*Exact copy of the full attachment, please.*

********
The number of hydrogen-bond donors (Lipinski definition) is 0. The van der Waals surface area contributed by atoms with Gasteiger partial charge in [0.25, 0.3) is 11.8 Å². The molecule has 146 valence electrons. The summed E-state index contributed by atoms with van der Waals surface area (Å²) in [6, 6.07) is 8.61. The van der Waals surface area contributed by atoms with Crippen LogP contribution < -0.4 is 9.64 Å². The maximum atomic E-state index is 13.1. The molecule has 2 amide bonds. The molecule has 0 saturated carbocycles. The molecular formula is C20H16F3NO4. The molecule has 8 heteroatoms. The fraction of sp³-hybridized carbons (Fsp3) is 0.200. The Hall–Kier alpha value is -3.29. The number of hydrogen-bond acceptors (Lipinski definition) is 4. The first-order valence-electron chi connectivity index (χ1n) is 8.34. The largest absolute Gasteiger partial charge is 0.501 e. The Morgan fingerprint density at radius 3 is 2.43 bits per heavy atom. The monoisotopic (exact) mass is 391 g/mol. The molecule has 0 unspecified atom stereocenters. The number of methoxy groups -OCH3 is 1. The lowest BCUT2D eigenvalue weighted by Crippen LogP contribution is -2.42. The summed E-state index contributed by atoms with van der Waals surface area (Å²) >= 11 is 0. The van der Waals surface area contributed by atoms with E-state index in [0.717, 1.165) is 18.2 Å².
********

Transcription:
The number of hydrogen-bond donors (Lipinski definition) is 0. The van der Waals surface area contributed by atoms with Gasteiger partial charge in [0.25, 0.3) is 11.8 Å². The molecule has 146 valence electrons. The summed E-state index contributed by atoms with van der Waals surface area (Å²) in [6, 6.07) is 8.61. The van der Waals surface area contributed by atoms with Crippen LogP contribution < -0.4 is 9.64 Å². The maximum atomic E-state index is 13.1. The molecule has 2 amide bonds. The molecule has 0 saturated carbocycles. The molecular formula is C20H16F3NO4. The molecule has 8 heteroatoms. The fraction of sp³-hybridized carbons (Fsp3) is 0.200. The Hall–Kier alpha value is -3.29. The number of hydrogen-bond acceptors (Lipinski definition) is 4. The first-order valence-electron chi connectivity index (χ1n) is 8.34. The largest absolute Gasteiger partial charge is 0.501 e. The Morgan fingerprint density at radius 3 is 2.43 bits per heavy atom. The monoisotopic (exact) mass is 391 g/mol. The molecule has 0 unspecified atom stereocenters. The number of methoxy groups -OCH3 is 1. The lowest BCUT2D eigenvalue weighted by Crippen LogP contribution is -2.42. The summed E-state index contributed by atoms with van der Waals surface area (Å²) >= 11 is 0. The van der Waals surface area contributed by atoms with E-state index in [0.717, 1.165) is 18.2 Å².